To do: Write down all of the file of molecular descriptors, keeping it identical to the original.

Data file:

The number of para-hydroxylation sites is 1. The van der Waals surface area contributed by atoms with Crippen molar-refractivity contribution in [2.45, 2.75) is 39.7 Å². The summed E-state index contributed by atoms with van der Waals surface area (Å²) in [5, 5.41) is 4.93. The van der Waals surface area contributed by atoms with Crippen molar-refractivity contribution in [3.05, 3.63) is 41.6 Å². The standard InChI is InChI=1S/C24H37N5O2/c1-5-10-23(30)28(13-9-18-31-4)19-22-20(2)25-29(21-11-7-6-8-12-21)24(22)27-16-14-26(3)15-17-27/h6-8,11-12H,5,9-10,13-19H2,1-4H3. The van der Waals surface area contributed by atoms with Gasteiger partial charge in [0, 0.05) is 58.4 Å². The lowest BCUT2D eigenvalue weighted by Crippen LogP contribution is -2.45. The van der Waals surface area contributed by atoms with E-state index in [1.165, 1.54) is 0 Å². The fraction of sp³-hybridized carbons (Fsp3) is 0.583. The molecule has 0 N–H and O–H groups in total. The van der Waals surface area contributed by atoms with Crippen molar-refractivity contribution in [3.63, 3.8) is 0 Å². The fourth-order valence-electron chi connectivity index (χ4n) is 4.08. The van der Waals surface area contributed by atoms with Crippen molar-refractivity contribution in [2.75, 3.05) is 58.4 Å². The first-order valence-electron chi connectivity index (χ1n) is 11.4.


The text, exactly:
The number of para-hydroxylation sites is 1. The van der Waals surface area contributed by atoms with Crippen molar-refractivity contribution in [2.45, 2.75) is 39.7 Å². The summed E-state index contributed by atoms with van der Waals surface area (Å²) in [5, 5.41) is 4.93. The van der Waals surface area contributed by atoms with Crippen molar-refractivity contribution in [3.05, 3.63) is 41.6 Å². The standard InChI is InChI=1S/C24H37N5O2/c1-5-10-23(30)28(13-9-18-31-4)19-22-20(2)25-29(21-11-7-6-8-12-21)24(22)27-16-14-26(3)15-17-27/h6-8,11-12H,5,9-10,13-19H2,1-4H3. The van der Waals surface area contributed by atoms with Gasteiger partial charge in [0, 0.05) is 58.4 Å². The lowest BCUT2D eigenvalue weighted by Crippen LogP contribution is -2.45. The van der Waals surface area contributed by atoms with E-state index in [1.165, 1.54) is 0 Å². The fraction of sp³-hybridized carbons (Fsp3) is 0.583. The molecule has 0 N–H and O–H groups in total. The van der Waals surface area contributed by atoms with Crippen molar-refractivity contribution in [3.63, 3.8) is 0 Å². The fourth-order valence-electron chi connectivity index (χ4n) is 4.08. The van der Waals surface area contributed by atoms with Crippen molar-refractivity contribution in [2.75, 3.05) is 58.4 Å². The first-order valence-electron chi connectivity index (χ1n) is 11.4.